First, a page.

5. Genuinely challenging and meaningful tasks

    Creating experiences and opportunities that are meaningful and fitting to a school-age child’s developmental level and that support daily routines can help contribute to a positive sense of self. Knowledge about each child and developmentally appropriate practices will be essential when you plan your activities and experiences. For example, it may be reasonable to encourage 3rd graders to work on homework for 30 minutes, but not kindergarteners.

  6. Opportunities for meaningful peer interaction

    Ongoing support from peers can help contribute to a positive sense of self. As a school-age staff member, you have frequent opportunities to encourage positive peer interactions. For example, you might say, “I’m not available to read right now, but why don’t you ask Arielle or Ashiko to read it to you?”

  7. Coping with defeats

    Defeats are a part of everyday life. Learning how to deal with setbacks and turn them into opportunities for growth will help to build a positive sense of self. Managing frustration is important for school-age children to learn and they often need guidance to develop and practice this skill. Try acknowledging children’s feelings, while also encouraging a positive outlook. You might say, “I can tell you’re frustrated you didn’t win. In this game there’s always a winner and loser. That's part of what makes it exciting, but that can be disappointing too. Would you like to play again, or do you feel like taking a break?”

What is Self-Concept?

“As children develop an appreciation of their inner mental world, they think more intently about themselves. During early childhood . . . children begin to construct a self-concept which is the set of attributes, abilities, attitudes, and values that an individual believes defines who he or she is.” (Berk, 2003, p. 444).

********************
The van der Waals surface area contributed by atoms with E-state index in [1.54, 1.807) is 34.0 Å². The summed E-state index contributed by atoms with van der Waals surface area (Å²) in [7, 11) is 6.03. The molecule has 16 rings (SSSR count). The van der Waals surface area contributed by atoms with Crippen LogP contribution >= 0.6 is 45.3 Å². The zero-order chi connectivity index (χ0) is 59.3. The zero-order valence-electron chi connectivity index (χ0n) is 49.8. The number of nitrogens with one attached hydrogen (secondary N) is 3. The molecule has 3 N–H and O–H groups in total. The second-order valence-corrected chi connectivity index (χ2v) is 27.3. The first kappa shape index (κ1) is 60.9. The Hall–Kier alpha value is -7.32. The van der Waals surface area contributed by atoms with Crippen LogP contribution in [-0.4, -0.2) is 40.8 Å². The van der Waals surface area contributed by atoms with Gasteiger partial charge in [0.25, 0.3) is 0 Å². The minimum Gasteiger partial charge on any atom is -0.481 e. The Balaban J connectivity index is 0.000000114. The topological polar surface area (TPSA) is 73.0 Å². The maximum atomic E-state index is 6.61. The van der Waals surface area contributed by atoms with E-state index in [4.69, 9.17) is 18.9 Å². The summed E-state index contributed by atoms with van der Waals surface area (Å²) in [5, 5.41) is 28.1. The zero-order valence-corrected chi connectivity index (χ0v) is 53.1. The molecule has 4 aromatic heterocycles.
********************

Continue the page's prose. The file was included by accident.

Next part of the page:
As you think about your own life, you may recall specific times where you experienced a strong feeling of who you are, or self-concept. Perhaps it was during a school or sports activity, a theatrical or musical performance, or another event when you felt proud and accomplished. Achieving goals and accomplishing challenging tasks helped you develop a positive self-concept. The relationships that you had with caring adults in your life (e.g., parents, grandparents, teachers, coaches) nurtured your self-concept as you learned about your unique abilities and talents.  Conversely, a child who is put down, denied opportunities, and rejected will likely view themselves as incapable and unlikeable. Multiple factors, including cultural background, experiences, and most importantly, relationships with adults and peers affect the development of a child’s self-concept. Just as your own experiences and early relationships with family members and peers influenced the development of your self-concept, you are creating experiences that influence the school-age children in your care as they to learn about themselves.

What Does a Sense of Self Mean for School-Age Children?

Adults are able to view themselves from different perspectives – as a mother, as an artist, as they are with friends, as they are with strangers, and so on -- and can describe themselves in detail with distinctions in ability and worth within these dimensions. As school-age children grow and develop into adolescents and adults, their sense of self will grow in complexity.